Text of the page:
One. Systems: Origin and Evolution, Terms and Concepts.- 1.1. Introduction.- 1.2. The Origin and Evolution of Systems Science.- 1.3. Systems Terms and Concepts.- 1.3.1. Introduction.- 1.3.2. Terms and Concepts.- 1.4. Conclusion.- Problems.- Two. Systems and Complexity.- 2.1. Introduction.- 2.2. Coming to Grips with Complexity.- 2.2.1. Systems and People.- 2.2.2. Parts and Relationships, Notions and Perceptions.- 2.2.3. Nonlinearity, Asymmetry, and Nonholonomic Constraints.- 2.2.4. Hierarchy and Emergence.- 2.2.5. Aesthetic Measures-An Illustrative Example.- 2.3. Two-Dimensional Science.- 2.4. One Dimension beyond Three Ranges of Complexity.- 2.5. Conclusion.- Problems.- Three. Systems and Modeling I: Diagrams and Identification.- 3.1. Introduction.- 3.2. Misuse and Abuse.- 3.3. System Diagrams.- 3.3.1. Graphs.- 3.3.2. Block Diagrams.- 3.3.3. Soft System Diagrams.- 3.4. Other Useful Diagrams.- 3.4.1. Unit Diagrams.- 3.4.2. Rich Pictures.- 3.4.3. Decision Flow Diagrams.- 3.4.4. Hierarchical Representations.- 3.5. Hard System Diagrams and Messy Situations.- 3.6. Element, Relationship, and Boundary Identification.- 3.6.1. Introduction.- 3.6.2. Data Filtering for Information Production.- 3.6.3. System Identification.- 3.7. Conclusion.- Problems.- Four. Systems and Measurement.- 4.1. Introduction.- 4.2. The Nature of Measurement.- 4.2.1. Numerals, Numbers, and Other Symbols.- 4.2.2. Assignment.- 4.2.3. Rules.- 4.3. Scales of Measurement.- 4.3.1. Introduction.- 4.3.2. The Scales.- 4.4. Problems Associated with Measurement.- 4.4.1. Introduction.- 4.4.2. Content Validity.- 4.4.3. Empirical Validity.- 4.4.4. Construct Validity.- 4.4.5. The Experiential Approach.- 4.5. Conclusion.- Problems.- Five. Systems View of Management and the Organization.- 5.1. Introduction.- 5.2. Evolution of Management Theory.- 5.2.1. Introduction.- 5.2.2. Traditional Management Theory and Industrial Psychology.- 5.2.3. The Birth of Human Relations Theory.- 5.2.4. Sociotechnical Systems.- 5.2.5. Equilibrium Theories.- 5.2.6. Structural Functionalism.- 5.2.7. Open Systems.- 5.2.8. Empirical Studies.- 5.2.9. Contingency Theory.- 5.2.10. Summary.- 5.3. A Cybernetic View of Management and Organization Theory.- 5.3.1. Introduction.- 5.3.2. Three Schools of Thought.- 5.3.3. Cybernetics in the Three Schools of Thought.- 5.3.4. Summary.- 5.4. Administrative Management.- 5.4.1. Introduction.- 5.4.2. Planning.- 5.4.3. Organizing.- 5.4.4. Directing.- 5.4.5. Controlling.- 5.4.6. Summary.- 5.5. The Viable System Model: A Structuralist Alternative.- 5.5.1. Introduction.- 5.5.2. The Need for Change.- 5.5.3. The Model.- 5.5.4. Operationalizing the Model.- 5.5.5. The Chilean Experience.- 5.5.6. Summary.- 5.6. Management and Organizational Cybernetics.- 5.6.1. Introduction.- 5.6.2. Distinctions.- 5.6.3. The Cybernetic Model on Trial.- 5.6.4. Summary.- 5.7. The Interpretive Alternatives.- 5.7.1. Introduction.- 5.7.2. The Fundamental Tenets of the Paradigm.- 5.7.3. The Empirical Dilemma and Other Issues.- 5.7.4. Summary.- 5.8. Conclusion.- Problems.- Six. Systems View of Problems and Problematic Situations.- 6.1. Introduction.- 6.2. Setting the Scene.- 6.3. Hard Systems Methodologies.- 6.3.1. Introduction.- 6.3.2. Systems Analysis.- 6.3.3. Systems Engineering.- 6.3.4. Operations Research.- 6.3.5. Summary.- 6.4. Soft Systems Methodology (SSM).- 6.4.1. Introduction.- 6.4.2. The Methodology.- 6.4.3. Summary.- 6.5. Teaching and Learning Methodologies.- 6.5.1. Introduction.- 6.5.2. Rules of Checkland's Methodology.- 6.5.3. Rules of Jenkins's Methodology.- 6.5.4. Summary.- 6.6. Which Methodology When?.- 6.6.1. Introduction.- 6.6.2. Architecture of Systems Problem Solving.- 6.6.3. Toward a System of Systems Methodologies.- 6.6.4. Toward a Problem Management Tool Kit for Pragmatists.- 6.6.5. Summary.- 6.7. Three Case Studies.- 6.7.1. Introduction.- 6.7.2. Case Study 1.- 6.7.3. Case Study 2.- 6.7.4. Case Study 3.- 6.7.5. Summary.- 6.8. Conclusion.- Problems.- Seven. Systems Theory in Inter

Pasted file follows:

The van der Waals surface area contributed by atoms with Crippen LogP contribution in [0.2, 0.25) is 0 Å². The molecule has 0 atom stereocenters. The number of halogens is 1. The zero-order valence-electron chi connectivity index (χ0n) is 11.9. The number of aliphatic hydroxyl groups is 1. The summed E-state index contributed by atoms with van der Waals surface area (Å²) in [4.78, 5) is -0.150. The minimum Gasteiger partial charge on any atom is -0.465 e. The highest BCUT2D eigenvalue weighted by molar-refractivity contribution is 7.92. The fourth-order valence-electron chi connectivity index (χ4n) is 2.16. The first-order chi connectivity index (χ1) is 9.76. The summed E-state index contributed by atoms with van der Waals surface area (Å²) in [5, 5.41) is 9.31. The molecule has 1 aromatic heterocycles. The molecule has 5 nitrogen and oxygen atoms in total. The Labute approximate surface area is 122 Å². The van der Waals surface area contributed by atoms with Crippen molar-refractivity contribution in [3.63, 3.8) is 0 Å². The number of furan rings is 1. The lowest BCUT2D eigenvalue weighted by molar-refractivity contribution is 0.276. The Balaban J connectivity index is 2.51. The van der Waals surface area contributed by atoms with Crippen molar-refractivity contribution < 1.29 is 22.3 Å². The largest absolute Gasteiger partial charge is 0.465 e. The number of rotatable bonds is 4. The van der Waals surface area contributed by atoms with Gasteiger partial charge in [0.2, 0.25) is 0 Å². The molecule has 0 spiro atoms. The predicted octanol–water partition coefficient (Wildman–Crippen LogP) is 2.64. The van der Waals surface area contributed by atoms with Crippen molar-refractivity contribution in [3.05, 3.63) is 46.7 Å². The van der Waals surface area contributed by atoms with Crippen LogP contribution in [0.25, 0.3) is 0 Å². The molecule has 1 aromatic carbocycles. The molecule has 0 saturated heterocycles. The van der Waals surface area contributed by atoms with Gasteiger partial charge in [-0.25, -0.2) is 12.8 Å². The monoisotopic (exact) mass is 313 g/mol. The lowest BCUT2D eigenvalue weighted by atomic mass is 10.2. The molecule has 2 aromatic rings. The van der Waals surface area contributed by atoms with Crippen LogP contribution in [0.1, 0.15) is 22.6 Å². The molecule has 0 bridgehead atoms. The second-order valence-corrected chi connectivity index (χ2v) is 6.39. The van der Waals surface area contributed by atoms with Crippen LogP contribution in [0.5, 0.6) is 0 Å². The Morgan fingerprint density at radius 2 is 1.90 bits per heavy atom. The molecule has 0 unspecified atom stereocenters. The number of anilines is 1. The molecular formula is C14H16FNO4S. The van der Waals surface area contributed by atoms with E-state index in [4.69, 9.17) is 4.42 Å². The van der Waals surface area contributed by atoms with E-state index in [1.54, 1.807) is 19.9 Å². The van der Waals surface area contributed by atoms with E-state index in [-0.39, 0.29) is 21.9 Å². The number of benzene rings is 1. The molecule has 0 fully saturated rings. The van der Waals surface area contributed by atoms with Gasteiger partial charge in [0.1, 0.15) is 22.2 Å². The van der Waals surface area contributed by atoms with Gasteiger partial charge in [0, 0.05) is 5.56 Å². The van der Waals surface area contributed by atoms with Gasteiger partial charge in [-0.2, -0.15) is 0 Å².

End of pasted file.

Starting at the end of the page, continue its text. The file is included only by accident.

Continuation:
Rezensionen
from a review of the first edition:

"A good introduction to systems science ... suitable as an introductory text for students in systems science and related areas. ... The book is well written and the text is supplemented with useful figures."

International Journal for General Systems